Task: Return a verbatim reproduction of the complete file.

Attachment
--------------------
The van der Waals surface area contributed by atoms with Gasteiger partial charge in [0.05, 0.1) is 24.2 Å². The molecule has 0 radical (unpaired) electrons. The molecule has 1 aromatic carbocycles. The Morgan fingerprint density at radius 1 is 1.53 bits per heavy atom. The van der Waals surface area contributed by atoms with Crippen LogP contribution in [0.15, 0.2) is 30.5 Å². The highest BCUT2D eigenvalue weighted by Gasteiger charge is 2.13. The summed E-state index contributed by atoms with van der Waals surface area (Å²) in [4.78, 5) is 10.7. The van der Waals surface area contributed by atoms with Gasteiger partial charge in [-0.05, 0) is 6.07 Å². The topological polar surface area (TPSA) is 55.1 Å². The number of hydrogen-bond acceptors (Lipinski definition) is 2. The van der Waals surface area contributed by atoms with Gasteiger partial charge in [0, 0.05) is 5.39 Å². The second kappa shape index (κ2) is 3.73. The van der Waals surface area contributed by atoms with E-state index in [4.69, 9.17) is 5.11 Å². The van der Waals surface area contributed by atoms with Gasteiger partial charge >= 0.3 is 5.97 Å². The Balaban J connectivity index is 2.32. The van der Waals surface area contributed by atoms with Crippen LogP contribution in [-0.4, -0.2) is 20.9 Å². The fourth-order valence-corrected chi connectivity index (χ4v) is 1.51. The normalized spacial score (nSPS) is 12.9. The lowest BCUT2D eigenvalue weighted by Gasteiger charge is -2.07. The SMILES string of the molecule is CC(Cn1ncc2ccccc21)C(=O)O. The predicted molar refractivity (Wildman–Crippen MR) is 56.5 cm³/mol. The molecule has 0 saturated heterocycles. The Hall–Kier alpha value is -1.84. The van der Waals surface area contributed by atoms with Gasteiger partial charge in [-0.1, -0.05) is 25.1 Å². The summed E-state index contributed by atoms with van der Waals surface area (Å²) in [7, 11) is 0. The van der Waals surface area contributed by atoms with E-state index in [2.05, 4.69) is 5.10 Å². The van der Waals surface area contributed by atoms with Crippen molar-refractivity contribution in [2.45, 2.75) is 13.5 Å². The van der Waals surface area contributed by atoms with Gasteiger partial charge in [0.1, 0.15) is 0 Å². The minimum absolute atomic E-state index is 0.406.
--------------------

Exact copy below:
The van der Waals surface area contributed by atoms with Gasteiger partial charge in [0.05, 0.1) is 24.2 Å². The molecule has 0 radical (unpaired) electrons. The molecule has 1 aromatic carbocycles. The Morgan fingerprint density at radius 1 is 1.53 bits per heavy atom. The van der Waals surface area contributed by atoms with Crippen LogP contribution in [0.15, 0.2) is 30.5 Å². The highest BCUT2D eigenvalue weighted by Gasteiger charge is 2.13. The summed E-state index contributed by atoms with van der Waals surface area (Å²) in [4.78, 5) is 10.7. The van der Waals surface area contributed by atoms with Gasteiger partial charge in [-0.05, 0) is 6.07 Å². The topological polar surface area (TPSA) is 55.1 Å². The number of hydrogen-bond acceptors (Lipinski definition) is 2. The van der Waals surface area contributed by atoms with Gasteiger partial charge in [0, 0.05) is 5.39 Å². The second kappa shape index (κ2) is 3.73. The van der Waals surface area contributed by atoms with E-state index in [4.69, 9.17) is 5.11 Å². The van der Waals surface area contributed by atoms with Gasteiger partial charge >= 0.3 is 5.97 Å². The Balaban J connectivity index is 2.32. The van der Waals surface area contributed by atoms with Crippen LogP contribution in [-0.4, -0.2) is 20.9 Å². The fourth-order valence-corrected chi connectivity index (χ4v) is 1.51. The normalized spacial score (nSPS) is 12.9. The lowest BCUT2D eigenvalue weighted by Gasteiger charge is -2.07. The SMILES string of the molecule is CC(Cn1ncc2ccccc21)C(=O)O. The predicted molar refractivity (Wildman–Crippen MR) is 56.5 cm³/mol. The molecule has 0 saturated heterocycles. The Hall–Kier alpha value is -1.84. The van der Waals surface area contributed by atoms with Gasteiger partial charge in [-0.1, -0.05) is 25.1 Å². The summed E-state index contributed by atoms with van der Waals surface area (Å²) in [7, 11) is 0. The van der Waals surface area contributed by atoms with E-state index in [2.05, 4.69) is 5.10 Å². The van der Waals surface area contributed by atoms with Crippen molar-refractivity contribution in [2.45, 2.75) is 13.5 Å². The van der Waals surface area contributed by atoms with Gasteiger partial charge in [0.1, 0.15) is 0 Å². The minimum absolute atomic E-state index is 0.406.